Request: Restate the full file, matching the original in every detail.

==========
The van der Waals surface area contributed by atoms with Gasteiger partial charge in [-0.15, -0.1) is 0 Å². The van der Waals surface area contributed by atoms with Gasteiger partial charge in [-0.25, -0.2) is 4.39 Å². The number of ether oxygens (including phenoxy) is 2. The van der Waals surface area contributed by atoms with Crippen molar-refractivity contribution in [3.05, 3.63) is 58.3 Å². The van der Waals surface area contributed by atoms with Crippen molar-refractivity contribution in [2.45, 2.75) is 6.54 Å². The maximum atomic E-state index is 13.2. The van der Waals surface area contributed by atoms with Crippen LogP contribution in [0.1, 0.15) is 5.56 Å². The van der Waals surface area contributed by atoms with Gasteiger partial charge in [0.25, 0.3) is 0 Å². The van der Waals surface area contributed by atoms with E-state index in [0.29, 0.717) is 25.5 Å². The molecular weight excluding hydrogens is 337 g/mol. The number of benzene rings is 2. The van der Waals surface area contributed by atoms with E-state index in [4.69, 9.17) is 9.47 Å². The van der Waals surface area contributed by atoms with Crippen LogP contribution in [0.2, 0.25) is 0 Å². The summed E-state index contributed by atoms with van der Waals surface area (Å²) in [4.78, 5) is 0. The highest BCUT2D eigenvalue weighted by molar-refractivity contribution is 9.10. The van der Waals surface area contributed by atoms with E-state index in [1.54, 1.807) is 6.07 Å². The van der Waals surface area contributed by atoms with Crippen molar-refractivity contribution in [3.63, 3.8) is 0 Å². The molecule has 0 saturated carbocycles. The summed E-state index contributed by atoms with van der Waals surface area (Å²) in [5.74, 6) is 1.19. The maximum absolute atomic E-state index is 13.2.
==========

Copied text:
The van der Waals surface area contributed by atoms with Gasteiger partial charge in [-0.15, -0.1) is 0 Å². The van der Waals surface area contributed by atoms with Gasteiger partial charge in [-0.25, -0.2) is 4.39 Å². The number of ether oxygens (including phenoxy) is 2. The van der Waals surface area contributed by atoms with Crippen molar-refractivity contribution in [3.05, 3.63) is 58.3 Å². The van der Waals surface area contributed by atoms with Crippen molar-refractivity contribution in [2.45, 2.75) is 6.54 Å². The maximum atomic E-state index is 13.2. The van der Waals surface area contributed by atoms with Crippen LogP contribution in [0.1, 0.15) is 5.56 Å². The van der Waals surface area contributed by atoms with Gasteiger partial charge in [0.25, 0.3) is 0 Å². The van der Waals surface area contributed by atoms with E-state index in [0.29, 0.717) is 25.5 Å². The molecular weight excluding hydrogens is 337 g/mol. The number of benzene rings is 2. The van der Waals surface area contributed by atoms with E-state index in [4.69, 9.17) is 9.47 Å². The van der Waals surface area contributed by atoms with Crippen LogP contribution in [0.2, 0.25) is 0 Å². The summed E-state index contributed by atoms with van der Waals surface area (Å²) in [4.78, 5) is 0. The highest BCUT2D eigenvalue weighted by molar-refractivity contribution is 9.10. The van der Waals surface area contributed by atoms with E-state index in [1.54, 1.807) is 6.07 Å². The van der Waals surface area contributed by atoms with Crippen molar-refractivity contribution in [3.63, 3.8) is 0 Å². The molecule has 0 saturated carbocycles. The summed E-state index contributed by atoms with van der Waals surface area (Å²) in [5.74, 6) is 1.19. The maximum absolute atomic E-state index is 13.2.